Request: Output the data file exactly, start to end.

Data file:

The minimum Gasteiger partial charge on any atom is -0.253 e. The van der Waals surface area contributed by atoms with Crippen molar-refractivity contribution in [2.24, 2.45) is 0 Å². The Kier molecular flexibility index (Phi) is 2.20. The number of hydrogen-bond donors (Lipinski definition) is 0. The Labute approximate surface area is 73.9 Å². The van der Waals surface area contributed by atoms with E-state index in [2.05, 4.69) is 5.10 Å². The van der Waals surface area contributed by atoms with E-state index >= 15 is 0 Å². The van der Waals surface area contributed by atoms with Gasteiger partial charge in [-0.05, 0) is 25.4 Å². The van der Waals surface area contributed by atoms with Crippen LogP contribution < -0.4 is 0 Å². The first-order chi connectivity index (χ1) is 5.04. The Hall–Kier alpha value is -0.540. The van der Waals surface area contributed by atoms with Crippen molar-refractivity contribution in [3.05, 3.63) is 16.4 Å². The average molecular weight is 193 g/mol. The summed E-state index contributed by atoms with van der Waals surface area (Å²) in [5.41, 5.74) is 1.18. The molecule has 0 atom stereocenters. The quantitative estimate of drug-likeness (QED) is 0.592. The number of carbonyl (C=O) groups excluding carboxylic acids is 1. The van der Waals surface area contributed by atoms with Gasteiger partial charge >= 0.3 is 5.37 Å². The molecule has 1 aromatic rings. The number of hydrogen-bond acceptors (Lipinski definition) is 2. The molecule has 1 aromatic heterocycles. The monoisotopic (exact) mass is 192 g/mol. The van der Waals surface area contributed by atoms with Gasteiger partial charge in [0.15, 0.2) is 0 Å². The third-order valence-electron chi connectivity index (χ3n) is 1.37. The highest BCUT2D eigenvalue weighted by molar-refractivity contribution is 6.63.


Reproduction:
The minimum Gasteiger partial charge on any atom is -0.253 e. The van der Waals surface area contributed by atoms with Crippen molar-refractivity contribution in [2.24, 2.45) is 0 Å². The Kier molecular flexibility index (Phi) is 2.20. The number of hydrogen-bond donors (Lipinski definition) is 0. The Labute approximate surface area is 73.9 Å². The van der Waals surface area contributed by atoms with E-state index in [2.05, 4.69) is 5.10 Å². The van der Waals surface area contributed by atoms with E-state index >= 15 is 0 Å². The van der Waals surface area contributed by atoms with Gasteiger partial charge in [-0.05, 0) is 25.4 Å². The van der Waals surface area contributed by atoms with Crippen LogP contribution < -0.4 is 0 Å². The first-order chi connectivity index (χ1) is 5.04. The Hall–Kier alpha value is -0.540. The van der Waals surface area contributed by atoms with Crippen molar-refractivity contribution in [3.05, 3.63) is 16.4 Å². The average molecular weight is 193 g/mol. The summed E-state index contributed by atoms with van der Waals surface area (Å²) in [5.41, 5.74) is 1.18. The molecule has 0 atom stereocenters. The quantitative estimate of drug-likeness (QED) is 0.592. The number of carbonyl (C=O) groups excluding carboxylic acids is 1. The van der Waals surface area contributed by atoms with Gasteiger partial charge >= 0.3 is 5.37 Å². The molecule has 1 aromatic rings. The number of hydrogen-bond acceptors (Lipinski definition) is 2. The molecule has 1 aromatic heterocycles. The monoisotopic (exact) mass is 192 g/mol. The van der Waals surface area contributed by atoms with Gasteiger partial charge in [0.15, 0.2) is 0 Å². The third-order valence-electron chi connectivity index (χ3n) is 1.37. The highest BCUT2D eigenvalue weighted by molar-refractivity contribution is 6.63.